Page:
Hell Drivers released in 1957 remains one of my top 20 all time favourite movies. When I first saw this black and white movie the whole audience seemed to be swaying from side to site as overladen trucks went careering around tight corners along narrow country lanes at breakneck speeds. This was due to director Cy Endfield’s cunningly clever camera positions giving the viewer a roller-coaster experience.
The plot revolves around a haulage company that has been contracted to collect gravel from a gravel pit and delivery it to a huge construction site, a round trip of some twenty miles and with no traffic lights to contend with. For each 10ton load delivered a driver would be paid 7 shillings (35p in today’s money) on top of his 4shilling per hour shift. To avoid the sack a driver must complete a minimum of 12 loads each day. That wasn’t easy, as they had to maintain the truck they were allocated, none of which would stand a chance of passing today’s M.o.T test. There was a bonus for the driver who completed the most loads in a day, which was the holding of a gold cigarette case. Being the 1950’s everyone in the film smokes.
The keeper of the gold cigarette case was always Red the drivers’ foreman who used dirty tricks to stay on top. Red was well played by Patrick McGoohan and unlike his later films you could understand all his spoken words and he didn’t sound like he had a plum in his mouth. Always that is until new boy Tom comes onto the scene. Tom’s an ex-con but a good guy all the same. Stanley Baker, that intense Welsh wizard of an actor, was perfect for the role of Tom and it’s easy to see why he was a favourite with British film audiences at the time.
Being the new boy, Tom was given a hard time by Red and his followers, who were most of the other drivers, but he is befriended by Gino a mister naïve nice guy and played by the versatile Herbert Lom of Pink Panther fame. He’s only a hell driver so as to earn enough cash to marry the manager’s secretary Lucy and take her to Italy his homeland. Unfortunately for him she falls somewhat predictably for new boy Tom who plays hard to get. There’s a typical 50’s censured sex scene where Tom working late on maintaining his beat up truck is approached by a “won’t be denied” Lucy. He takes her over a wheel arch but not before switching off his work lamp to save the audience’s blushes.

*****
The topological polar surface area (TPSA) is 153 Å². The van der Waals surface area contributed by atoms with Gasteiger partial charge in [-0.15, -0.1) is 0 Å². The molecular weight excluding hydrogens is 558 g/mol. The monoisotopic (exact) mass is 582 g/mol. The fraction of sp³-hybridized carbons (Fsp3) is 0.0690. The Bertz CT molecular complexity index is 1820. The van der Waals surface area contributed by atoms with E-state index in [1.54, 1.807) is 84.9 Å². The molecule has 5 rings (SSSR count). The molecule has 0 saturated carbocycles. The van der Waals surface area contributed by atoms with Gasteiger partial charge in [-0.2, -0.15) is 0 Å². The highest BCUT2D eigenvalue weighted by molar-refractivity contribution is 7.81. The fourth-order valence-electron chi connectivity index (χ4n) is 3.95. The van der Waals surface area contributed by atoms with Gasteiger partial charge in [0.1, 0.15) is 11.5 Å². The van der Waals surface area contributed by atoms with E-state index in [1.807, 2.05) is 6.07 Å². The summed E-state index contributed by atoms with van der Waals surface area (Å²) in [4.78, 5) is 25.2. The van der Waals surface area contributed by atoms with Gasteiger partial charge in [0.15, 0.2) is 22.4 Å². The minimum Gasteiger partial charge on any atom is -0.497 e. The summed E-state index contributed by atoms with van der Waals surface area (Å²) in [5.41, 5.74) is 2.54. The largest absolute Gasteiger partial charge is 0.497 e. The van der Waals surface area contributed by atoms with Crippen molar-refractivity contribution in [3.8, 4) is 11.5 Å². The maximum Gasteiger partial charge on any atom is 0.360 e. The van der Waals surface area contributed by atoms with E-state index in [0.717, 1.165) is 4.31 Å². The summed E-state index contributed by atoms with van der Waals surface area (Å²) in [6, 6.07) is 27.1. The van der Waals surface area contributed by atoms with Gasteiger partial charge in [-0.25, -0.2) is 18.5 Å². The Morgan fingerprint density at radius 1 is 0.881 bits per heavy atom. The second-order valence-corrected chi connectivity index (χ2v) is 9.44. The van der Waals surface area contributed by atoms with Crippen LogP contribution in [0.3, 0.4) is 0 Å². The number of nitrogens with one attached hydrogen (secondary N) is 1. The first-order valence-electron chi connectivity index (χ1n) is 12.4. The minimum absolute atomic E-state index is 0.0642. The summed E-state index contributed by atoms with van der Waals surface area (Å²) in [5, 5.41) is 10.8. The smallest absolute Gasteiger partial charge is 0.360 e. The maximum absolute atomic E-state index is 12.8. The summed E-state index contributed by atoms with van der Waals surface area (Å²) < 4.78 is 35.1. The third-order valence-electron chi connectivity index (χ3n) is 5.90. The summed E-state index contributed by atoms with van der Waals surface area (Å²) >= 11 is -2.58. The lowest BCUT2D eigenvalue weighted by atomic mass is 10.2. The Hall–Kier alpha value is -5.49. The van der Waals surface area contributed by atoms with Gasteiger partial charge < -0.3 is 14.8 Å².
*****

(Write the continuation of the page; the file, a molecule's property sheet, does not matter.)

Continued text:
Having fallen out badly with Red, Tom decides to have a shot at winning the prized cigarette case. Red and his followers use dirty tricks to thwart Tom but Gino sides with and comes to the aid of his new found friend. This intervention eventually costs Gino dearly. Tom closes in on Red’s tally but just can’t match it until he learns about the short cut, which of course is deadly dangerous being along the edge of high cliffs, and it’s where the climax of the movie takes place.
The movie has scenes of real nostalgia of a bygone age long gone and sadly never to return. There’s Ma West’s guesthouse where all the drivers stayed even though she was a bit of a dragon, a greasy spoon type café full of truck drivers that provided takeaway cheese sandwiches, and a village dance where the drivers went hoping to click with a local skirt without the aid of alcohol. It is also sprinkled with well-known actors in supporting roles with William (Doctor Who) Hartnell as the sniveling manager. Some playing Red’s followers include Sidney James, Alfie Bass and Sean Connery who probably flinches when watching his performance in this movie. One might have thought the movie is a perfect candidate for a 3D remake, but with all the traffic control measures imposed since it was first made regrettably all realism would be lost.